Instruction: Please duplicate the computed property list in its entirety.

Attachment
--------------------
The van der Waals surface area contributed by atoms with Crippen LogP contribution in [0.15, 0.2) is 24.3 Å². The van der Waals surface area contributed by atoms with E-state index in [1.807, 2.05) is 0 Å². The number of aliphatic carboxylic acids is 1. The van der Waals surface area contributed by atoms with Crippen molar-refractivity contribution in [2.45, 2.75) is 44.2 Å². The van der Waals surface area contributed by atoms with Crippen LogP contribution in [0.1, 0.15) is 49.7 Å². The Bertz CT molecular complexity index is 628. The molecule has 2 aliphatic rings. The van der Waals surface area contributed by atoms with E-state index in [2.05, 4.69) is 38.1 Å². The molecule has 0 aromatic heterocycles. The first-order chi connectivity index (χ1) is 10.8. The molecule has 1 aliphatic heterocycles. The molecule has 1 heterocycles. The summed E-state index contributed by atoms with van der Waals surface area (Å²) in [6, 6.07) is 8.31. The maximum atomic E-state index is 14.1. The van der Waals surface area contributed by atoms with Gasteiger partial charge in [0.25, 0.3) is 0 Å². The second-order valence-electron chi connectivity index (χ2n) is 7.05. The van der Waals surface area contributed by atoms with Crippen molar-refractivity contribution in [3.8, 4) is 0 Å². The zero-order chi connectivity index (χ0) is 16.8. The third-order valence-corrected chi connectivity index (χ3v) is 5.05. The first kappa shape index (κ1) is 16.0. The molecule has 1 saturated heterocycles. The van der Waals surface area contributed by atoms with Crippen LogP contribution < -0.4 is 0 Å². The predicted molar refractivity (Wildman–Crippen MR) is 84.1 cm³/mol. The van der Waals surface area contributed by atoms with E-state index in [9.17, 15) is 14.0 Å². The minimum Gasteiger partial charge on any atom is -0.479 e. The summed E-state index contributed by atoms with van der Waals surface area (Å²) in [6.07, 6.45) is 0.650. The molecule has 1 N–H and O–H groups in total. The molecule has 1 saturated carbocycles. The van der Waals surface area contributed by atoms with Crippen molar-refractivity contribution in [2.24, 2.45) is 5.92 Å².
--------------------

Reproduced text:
The van der Waals surface area contributed by atoms with Crippen LogP contribution in [0.15, 0.2) is 24.3 Å². The van der Waals surface area contributed by atoms with E-state index in [1.807, 2.05) is 0 Å². The number of aliphatic carboxylic acids is 1. The van der Waals surface area contributed by atoms with Crippen molar-refractivity contribution in [2.45, 2.75) is 44.2 Å². The van der Waals surface area contributed by atoms with Crippen LogP contribution in [0.1, 0.15) is 49.7 Å². The Bertz CT molecular complexity index is 628. The molecule has 2 aliphatic rings. The van der Waals surface area contributed by atoms with E-state index in [2.05, 4.69) is 38.1 Å². The molecule has 0 aromatic heterocycles. The first-order chi connectivity index (χ1) is 10.8. The molecule has 1 aliphatic heterocycles. The molecule has 1 heterocycles. The summed E-state index contributed by atoms with van der Waals surface area (Å²) in [6, 6.07) is 8.31. The maximum atomic E-state index is 14.1. The van der Waals surface area contributed by atoms with Gasteiger partial charge in [0.25, 0.3) is 0 Å². The second-order valence-electron chi connectivity index (χ2n) is 7.05. The van der Waals surface area contributed by atoms with Crippen molar-refractivity contribution in [3.8, 4) is 0 Å². The zero-order chi connectivity index (χ0) is 16.8. The third-order valence-corrected chi connectivity index (χ3v) is 5.05. The first kappa shape index (κ1) is 16.0. The molecule has 1 saturated heterocycles. The van der Waals surface area contributed by atoms with Crippen LogP contribution < -0.4 is 0 Å². The predicted molar refractivity (Wildman–Crippen MR) is 84.1 cm³/mol. The van der Waals surface area contributed by atoms with E-state index in [9.17, 15) is 14.0 Å². The minimum Gasteiger partial charge on any atom is -0.479 e. The summed E-state index contributed by atoms with van der Waals surface area (Å²) in [6.07, 6.45) is 0.650. The molecule has 1 N–H and O–H groups in total. The molecule has 1 saturated carbocycles. The van der Waals surface area contributed by atoms with Crippen molar-refractivity contribution in [2.24, 2.45) is 5.92 Å².